Refine Your Search


Search Results

Viewing 1 to 13 of 13
Technical Paper

A New Weight Reduction Lightening Holes Development Approach Based on Frame Durability Fatigue Performance

For a light duty truck, the frame is a structural system and it must go through a series of proving ground events to meet fatigue performance requirement. Nowadays, in order to meet stringent CAFE standards, auto manufacturers are seeking to keep the vehicle weight as light as possible. The weight reduction on the frame is a challenging task as it still needs to maintain the strength, safety, and durability fatigue performance. CAE fatigue simulation is widely used in frame design before the physical proving ground tests are performed. A typical frame durability fatigue analysis includes both the base metal fatigue analysis and seam weld fatigue analysis. Usually the gauges of the frame components are dictated by the seam weld fatigue performance so opportunities for weight reduction may exist in areas away from the welds. One method to reduce frame weight is to cut lightening holes in the areas that have little impact on the frame fatigue performance.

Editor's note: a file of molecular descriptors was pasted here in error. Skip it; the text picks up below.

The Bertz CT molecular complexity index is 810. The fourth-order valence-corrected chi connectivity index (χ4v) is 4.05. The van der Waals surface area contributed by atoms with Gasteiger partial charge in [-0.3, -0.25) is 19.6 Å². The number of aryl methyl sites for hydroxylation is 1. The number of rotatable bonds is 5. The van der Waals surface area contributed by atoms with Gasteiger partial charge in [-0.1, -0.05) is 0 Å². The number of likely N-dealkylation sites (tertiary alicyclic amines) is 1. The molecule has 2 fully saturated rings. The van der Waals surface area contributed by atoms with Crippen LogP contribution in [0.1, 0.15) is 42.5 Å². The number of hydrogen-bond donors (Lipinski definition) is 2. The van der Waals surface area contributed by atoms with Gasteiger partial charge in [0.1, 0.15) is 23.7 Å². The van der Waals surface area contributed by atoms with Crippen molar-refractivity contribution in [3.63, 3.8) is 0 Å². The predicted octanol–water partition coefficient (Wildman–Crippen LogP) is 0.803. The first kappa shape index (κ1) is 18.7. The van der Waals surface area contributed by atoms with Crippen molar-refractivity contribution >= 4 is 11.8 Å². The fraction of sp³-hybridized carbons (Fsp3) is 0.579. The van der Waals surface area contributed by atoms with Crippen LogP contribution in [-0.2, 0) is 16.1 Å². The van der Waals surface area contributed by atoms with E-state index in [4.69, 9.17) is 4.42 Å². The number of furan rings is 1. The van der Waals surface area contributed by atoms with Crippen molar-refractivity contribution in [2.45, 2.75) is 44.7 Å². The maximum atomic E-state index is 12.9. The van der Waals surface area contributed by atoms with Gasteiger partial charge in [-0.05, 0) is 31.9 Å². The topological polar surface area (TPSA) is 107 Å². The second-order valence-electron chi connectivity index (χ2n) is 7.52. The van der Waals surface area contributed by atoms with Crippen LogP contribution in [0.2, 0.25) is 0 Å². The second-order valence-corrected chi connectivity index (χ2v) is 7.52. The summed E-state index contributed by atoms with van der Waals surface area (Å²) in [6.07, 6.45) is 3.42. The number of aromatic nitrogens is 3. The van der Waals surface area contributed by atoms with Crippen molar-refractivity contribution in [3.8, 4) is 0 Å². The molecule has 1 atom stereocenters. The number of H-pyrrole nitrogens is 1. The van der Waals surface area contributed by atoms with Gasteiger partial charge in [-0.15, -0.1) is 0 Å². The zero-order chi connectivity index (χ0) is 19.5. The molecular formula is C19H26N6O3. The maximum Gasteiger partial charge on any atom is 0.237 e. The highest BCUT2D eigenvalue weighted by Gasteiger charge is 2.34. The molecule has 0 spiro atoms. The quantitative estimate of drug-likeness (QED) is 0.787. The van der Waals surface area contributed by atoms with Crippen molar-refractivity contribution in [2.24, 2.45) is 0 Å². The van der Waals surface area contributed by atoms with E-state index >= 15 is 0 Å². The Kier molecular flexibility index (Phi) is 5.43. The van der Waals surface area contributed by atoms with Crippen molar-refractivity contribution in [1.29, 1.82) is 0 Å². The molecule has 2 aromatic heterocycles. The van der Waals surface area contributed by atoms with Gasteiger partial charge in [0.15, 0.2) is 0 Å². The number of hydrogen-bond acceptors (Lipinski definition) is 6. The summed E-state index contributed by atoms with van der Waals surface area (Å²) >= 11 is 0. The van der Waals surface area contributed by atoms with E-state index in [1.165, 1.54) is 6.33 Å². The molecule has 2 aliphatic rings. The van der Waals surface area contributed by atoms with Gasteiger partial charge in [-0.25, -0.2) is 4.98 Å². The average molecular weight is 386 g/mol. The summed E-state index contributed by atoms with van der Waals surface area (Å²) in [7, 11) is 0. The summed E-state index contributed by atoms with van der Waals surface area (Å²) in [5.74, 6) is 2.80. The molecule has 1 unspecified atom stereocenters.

Technical Paper

Optimizing the Rear Fascia Cutline Based On Investigating Deviation Sources of the Body Panel Fit and Finish